Stock Info

Pollack are a difficult species to survey as they live near reefs and wrecks and are thus not easily surveyed using typical trawl methods. There is also a considerable amount of recreational fishing for pollack which is not quantified at all.

ICES has now benchmarked a new full stock assessment with better scientific evidence which shows that the pollack stock biomass (population size) is well below MSY, with fishing pressure above sustainable levels since 2012. This new data has led to a revised perception of the stock. MMO landings data shows that catches landed to Cornish ports had remained fairly constant, fluctuating at around 1000 tonnes per year but with a downturn in 2016, when 1198 tonnes were landed to fluctuating around 600 more recently. Recreational landings of pollack are un-recorded but are thought to be large (up to 3000 tonnes in area 7).



Catches are limited by a quota set by the EU common fisheries policy. There is a minimum landing size of 30cm. The quota set has been much higher than ICES advice for the Celtic sea but landings have been well below the quota - so this quota currently does not seem to be limiting fishing effort. Overall landings have been below levels advised by ICES.

Capture Info

Pollack are caught by gill netters around rocks and reefs. So called wreck netting is very risky and can result in gear being lost and ghost fishing. There are well documented issues with by unwanted by catch in gill net fisheries in Cornish waters including evidence of cetacean (dolphin and porpoise) entaglement and by catch of seals, sharks and rays and seabirds.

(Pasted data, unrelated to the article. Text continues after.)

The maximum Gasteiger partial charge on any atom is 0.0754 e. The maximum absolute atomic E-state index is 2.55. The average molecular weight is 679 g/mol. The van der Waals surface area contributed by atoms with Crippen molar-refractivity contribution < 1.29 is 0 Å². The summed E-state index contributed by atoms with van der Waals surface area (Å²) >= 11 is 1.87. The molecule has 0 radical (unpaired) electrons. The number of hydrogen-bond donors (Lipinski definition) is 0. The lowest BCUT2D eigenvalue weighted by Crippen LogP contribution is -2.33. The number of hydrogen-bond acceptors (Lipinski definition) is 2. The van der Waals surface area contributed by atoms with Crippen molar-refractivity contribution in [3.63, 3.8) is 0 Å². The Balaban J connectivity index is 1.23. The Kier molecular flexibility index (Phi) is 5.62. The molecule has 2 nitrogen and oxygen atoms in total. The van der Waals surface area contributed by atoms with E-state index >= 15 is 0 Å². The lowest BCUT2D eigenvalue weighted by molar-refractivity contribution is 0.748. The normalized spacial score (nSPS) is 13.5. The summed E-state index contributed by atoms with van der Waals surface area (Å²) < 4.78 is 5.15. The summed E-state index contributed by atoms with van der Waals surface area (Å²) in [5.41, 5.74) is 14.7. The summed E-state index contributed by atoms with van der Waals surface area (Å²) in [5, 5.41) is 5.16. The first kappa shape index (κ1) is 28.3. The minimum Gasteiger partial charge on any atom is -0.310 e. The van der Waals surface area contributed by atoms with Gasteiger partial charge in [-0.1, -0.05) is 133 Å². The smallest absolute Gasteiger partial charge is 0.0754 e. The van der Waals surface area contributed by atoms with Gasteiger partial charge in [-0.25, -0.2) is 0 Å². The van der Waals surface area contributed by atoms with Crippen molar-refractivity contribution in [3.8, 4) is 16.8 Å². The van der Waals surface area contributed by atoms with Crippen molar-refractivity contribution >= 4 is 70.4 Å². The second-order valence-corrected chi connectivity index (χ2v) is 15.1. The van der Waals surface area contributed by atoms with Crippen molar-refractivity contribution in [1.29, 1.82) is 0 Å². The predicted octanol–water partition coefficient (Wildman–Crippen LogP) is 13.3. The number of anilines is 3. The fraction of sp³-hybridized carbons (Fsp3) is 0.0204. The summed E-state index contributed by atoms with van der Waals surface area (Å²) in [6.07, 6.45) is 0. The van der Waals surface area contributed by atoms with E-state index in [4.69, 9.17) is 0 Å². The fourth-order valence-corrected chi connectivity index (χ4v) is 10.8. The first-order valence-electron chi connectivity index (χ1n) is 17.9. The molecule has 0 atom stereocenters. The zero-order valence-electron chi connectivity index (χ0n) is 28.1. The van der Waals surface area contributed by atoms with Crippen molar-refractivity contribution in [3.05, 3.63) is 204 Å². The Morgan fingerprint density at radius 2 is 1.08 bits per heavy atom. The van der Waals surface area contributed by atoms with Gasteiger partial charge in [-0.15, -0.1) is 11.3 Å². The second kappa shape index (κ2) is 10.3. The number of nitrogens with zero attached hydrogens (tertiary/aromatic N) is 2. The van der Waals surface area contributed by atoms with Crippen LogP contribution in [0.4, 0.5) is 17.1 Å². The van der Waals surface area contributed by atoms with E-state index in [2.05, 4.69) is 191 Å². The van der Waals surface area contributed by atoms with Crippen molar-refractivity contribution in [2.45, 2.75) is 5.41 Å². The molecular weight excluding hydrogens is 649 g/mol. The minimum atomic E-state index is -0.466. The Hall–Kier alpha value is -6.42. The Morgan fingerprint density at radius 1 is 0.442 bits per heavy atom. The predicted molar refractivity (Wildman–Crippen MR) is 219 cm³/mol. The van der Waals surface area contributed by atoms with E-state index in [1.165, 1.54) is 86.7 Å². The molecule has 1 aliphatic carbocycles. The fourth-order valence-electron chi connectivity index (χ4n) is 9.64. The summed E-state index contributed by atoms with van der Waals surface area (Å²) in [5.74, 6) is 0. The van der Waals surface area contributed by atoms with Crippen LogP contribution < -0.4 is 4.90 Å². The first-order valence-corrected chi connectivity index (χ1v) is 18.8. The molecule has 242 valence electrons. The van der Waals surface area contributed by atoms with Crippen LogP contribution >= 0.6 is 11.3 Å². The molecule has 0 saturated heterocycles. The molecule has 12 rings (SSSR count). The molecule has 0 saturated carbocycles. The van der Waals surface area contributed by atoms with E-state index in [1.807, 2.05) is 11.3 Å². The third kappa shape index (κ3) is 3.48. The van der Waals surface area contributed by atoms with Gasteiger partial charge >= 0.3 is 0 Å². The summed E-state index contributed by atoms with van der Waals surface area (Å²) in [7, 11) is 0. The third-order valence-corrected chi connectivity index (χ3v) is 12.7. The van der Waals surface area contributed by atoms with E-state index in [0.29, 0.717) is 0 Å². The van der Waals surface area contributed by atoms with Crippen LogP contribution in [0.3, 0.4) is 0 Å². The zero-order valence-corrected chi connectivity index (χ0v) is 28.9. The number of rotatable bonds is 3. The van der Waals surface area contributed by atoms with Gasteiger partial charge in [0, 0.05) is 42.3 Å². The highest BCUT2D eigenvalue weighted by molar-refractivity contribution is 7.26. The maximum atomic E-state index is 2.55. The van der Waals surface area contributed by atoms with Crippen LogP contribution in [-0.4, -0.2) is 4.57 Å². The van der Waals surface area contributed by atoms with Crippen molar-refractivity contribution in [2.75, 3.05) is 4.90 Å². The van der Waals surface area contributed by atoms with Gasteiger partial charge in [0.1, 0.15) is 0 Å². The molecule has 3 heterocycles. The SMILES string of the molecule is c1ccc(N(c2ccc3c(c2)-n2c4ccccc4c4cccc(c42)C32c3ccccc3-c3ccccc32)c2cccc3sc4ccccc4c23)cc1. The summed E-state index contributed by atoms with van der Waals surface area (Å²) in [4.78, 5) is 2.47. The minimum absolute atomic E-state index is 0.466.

Pollack are also caught in demersal trawls and rarely in beam trawls. 
Due to recognition of its superiour quality and sustainability handline fishing for Pollack is becoming more common. Handlining using hook and line is a very selective method, with virtually zero by catch. Pollack landed by handline fishermen in Southwest England are tagged by members of the SW handline fishermens association so that there is full traceability. Handlining is relatively inefficient so is unlikely to have a large impact on stocks, there is very little impact on the wider environment and no problems with accidental by catch. Fuel consumption is low so there is a low carbon footprint.  Fishermen are also using automated jigging equipment to modernise their fishing but this method is just as sustainable as handline. 


ICES advice Pollack 2024 Celtic sea and Western Channel
EU Request for catch scenarios for zero TAC stocks: Pollack 2023
ICES Advice for Pollack in area 7 2023
Seafish Risk Assessment for Seafood Sourcing 
Seafish responsible sourcing guides Pollack
Project inshore pre-assessment database 
WGNEW Report 2014 ICES
Cheung, W.W.L., T.J. Pitcher and D. Pauly, 2005. A fuzzy logic expert system to estimate intrinsic extinction vulnerabilities of marine fishes to fishing. Biol. Conserv. 124:97-111 source
Cefas "Winners and Losers" of climate change in UK seas.

Recipes for Pollack